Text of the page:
his senior centreman. "Maybe if he comes out, he'll be happier."
Another veteran player also returned to action on Sunday, albeit from
a much shorter, and considerably less honorable, absence. Lobsterboy played
his first game in net in a month, after missing a number of games to nurse
a hangover and then to travel out of town. And while he seemed a little
rusty at times, whiffing a couple of easy shots midway through the morning's
second game, he could hardly be blamed for his team's loss.
"I just think we didn't check very well," said Wink. "Everytime
a goal goes in, it's not always the goalie's fault."
"We tired to pinch in a few times and we got caught on some bad plays,"
said Lak Attack. "It was just too difficult to get back in time to
break up the play."
Some of that difficulty may have been due to the slippery conditions.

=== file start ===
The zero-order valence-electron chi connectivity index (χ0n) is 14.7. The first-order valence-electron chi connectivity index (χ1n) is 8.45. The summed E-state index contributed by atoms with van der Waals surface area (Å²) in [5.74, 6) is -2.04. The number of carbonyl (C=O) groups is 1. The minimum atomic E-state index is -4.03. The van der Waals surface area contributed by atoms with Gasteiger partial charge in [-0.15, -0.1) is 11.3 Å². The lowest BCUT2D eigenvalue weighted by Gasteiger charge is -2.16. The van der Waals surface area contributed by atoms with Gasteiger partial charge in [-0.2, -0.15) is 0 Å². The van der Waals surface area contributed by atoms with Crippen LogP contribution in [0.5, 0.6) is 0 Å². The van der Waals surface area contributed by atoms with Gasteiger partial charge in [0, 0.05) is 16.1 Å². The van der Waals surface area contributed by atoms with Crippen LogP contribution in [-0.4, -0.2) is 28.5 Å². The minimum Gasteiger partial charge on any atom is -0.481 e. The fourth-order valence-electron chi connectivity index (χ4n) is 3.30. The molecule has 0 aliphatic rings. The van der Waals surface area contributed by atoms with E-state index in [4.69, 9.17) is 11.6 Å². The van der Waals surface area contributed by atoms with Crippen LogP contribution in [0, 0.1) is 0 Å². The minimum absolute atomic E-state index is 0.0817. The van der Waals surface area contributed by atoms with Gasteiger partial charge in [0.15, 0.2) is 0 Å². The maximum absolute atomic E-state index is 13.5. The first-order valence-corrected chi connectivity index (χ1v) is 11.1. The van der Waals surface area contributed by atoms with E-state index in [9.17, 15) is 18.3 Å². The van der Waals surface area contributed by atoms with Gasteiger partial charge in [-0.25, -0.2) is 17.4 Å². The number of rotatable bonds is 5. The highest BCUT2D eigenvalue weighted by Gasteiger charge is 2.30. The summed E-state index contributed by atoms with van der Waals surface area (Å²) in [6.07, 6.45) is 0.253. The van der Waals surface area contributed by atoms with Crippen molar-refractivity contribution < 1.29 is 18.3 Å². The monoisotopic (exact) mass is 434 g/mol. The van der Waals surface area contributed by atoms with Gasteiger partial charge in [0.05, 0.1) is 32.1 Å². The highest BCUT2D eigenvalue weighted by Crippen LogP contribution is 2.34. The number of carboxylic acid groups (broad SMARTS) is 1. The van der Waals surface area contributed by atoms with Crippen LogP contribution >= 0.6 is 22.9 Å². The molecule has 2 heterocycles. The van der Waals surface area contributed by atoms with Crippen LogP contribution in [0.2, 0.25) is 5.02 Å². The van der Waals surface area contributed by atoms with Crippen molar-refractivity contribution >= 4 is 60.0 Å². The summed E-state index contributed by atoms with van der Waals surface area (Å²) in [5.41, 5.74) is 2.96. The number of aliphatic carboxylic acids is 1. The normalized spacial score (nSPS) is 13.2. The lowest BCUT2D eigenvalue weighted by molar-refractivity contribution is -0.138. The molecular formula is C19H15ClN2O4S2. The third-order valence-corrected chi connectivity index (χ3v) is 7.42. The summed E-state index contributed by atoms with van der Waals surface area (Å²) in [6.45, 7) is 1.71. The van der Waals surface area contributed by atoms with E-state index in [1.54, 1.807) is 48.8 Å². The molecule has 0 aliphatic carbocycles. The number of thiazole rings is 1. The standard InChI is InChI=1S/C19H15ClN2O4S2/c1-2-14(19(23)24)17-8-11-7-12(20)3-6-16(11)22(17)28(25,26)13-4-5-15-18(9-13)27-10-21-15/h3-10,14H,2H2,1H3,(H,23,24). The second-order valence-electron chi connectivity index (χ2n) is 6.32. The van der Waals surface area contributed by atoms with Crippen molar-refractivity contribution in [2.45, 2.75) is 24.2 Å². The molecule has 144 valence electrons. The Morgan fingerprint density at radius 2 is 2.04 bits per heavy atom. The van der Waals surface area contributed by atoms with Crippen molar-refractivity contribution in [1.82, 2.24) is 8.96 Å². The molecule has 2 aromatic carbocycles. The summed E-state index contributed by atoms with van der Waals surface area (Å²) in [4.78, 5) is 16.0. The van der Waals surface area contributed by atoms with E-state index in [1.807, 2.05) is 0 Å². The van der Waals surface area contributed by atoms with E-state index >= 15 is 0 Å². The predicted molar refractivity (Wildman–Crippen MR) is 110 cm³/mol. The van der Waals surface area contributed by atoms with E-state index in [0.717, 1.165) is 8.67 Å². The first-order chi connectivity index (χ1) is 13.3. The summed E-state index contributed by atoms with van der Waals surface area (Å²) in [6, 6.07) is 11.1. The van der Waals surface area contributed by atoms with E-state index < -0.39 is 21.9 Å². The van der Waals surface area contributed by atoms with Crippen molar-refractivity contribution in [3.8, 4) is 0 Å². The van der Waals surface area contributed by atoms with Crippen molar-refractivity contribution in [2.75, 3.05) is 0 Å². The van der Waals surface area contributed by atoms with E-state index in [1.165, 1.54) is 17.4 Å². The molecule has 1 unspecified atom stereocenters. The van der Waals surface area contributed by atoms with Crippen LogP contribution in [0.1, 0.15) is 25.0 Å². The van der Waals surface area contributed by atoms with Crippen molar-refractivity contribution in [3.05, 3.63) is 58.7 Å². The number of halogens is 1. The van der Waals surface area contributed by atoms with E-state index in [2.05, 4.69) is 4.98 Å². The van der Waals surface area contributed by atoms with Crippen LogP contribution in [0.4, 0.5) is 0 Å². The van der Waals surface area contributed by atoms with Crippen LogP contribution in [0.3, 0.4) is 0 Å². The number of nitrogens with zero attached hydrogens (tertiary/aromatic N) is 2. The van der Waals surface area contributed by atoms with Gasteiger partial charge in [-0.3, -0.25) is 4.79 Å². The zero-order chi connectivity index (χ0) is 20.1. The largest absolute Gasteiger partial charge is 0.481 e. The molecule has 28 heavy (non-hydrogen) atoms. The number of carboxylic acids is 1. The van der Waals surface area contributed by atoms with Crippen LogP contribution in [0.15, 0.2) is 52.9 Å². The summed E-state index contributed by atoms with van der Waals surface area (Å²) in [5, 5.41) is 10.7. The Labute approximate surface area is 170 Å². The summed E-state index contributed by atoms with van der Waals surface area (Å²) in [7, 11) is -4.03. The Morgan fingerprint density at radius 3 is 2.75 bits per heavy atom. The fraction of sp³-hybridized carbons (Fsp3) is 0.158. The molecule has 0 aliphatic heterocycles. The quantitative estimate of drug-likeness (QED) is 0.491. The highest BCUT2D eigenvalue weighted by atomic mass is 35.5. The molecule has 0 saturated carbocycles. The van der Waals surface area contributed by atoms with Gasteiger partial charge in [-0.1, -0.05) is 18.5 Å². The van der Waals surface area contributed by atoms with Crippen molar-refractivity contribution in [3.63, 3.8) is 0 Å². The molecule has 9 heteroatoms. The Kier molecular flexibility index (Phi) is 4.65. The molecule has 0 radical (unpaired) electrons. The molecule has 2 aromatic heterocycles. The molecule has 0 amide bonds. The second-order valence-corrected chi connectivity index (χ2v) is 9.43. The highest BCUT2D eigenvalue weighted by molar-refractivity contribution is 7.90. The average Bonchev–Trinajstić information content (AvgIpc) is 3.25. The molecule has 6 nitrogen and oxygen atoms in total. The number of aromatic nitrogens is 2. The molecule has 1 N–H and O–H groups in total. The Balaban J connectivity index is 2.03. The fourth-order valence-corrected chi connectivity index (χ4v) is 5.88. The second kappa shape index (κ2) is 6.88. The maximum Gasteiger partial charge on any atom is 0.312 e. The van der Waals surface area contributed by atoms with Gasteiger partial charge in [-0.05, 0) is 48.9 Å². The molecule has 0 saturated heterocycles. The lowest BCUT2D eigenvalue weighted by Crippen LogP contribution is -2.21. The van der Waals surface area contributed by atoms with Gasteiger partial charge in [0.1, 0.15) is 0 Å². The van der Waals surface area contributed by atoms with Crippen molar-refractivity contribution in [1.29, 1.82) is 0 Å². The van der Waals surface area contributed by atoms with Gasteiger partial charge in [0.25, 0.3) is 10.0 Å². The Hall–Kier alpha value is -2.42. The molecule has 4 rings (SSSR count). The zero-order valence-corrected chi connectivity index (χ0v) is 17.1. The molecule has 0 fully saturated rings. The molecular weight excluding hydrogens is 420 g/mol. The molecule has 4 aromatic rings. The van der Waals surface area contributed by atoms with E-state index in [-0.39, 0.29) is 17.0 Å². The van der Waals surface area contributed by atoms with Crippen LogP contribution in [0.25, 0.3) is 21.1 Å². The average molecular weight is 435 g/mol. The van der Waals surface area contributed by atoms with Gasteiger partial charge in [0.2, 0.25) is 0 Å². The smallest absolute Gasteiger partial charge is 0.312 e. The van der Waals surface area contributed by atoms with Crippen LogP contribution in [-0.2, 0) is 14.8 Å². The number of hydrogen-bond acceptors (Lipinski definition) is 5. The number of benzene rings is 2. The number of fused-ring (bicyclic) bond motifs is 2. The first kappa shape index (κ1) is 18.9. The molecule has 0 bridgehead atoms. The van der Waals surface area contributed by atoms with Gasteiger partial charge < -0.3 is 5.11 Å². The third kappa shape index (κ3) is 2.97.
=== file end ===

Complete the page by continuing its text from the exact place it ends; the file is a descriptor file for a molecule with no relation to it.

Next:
For the second consecutive week, a heavy overnight frost had coated the
concrete hockey courts with a dangerous sheen of ice that slowed the game's
speedsters and rendered every upcourt rush an adventure.
"It's too slippery, you can't stop and change direction," said
"The slippery conditions really affected my style," said the
Whirling Dervish. "I couldn't really go hard to the net the way I
would have liked."
"You gotta watch out where you're running," said New Guy. "You
can't go top speed. When you go into the corner you've gotta start slowing
down at about half court before you get there."
But it was perhaps the risk of injury the roadsters feared most. Especially
after Ottoman's younger brother, Ottoboy, slipped on an ice patch and
fell heavily into the goal post on his first shift in his first career
game and had to be helped off the court.
"I think some of the older guys like the Living Legend had some troubles,"
said New Guy. "When you're a little older it takes longer to recover,
it's easier to twist something, break something. You could be out of action
two or three weeks with a good injury."
But not every roadster was intimidated by the conditions.
"The only real tough condition for me was all the talk about the
conditions," said Wink. "It's the same for both teams."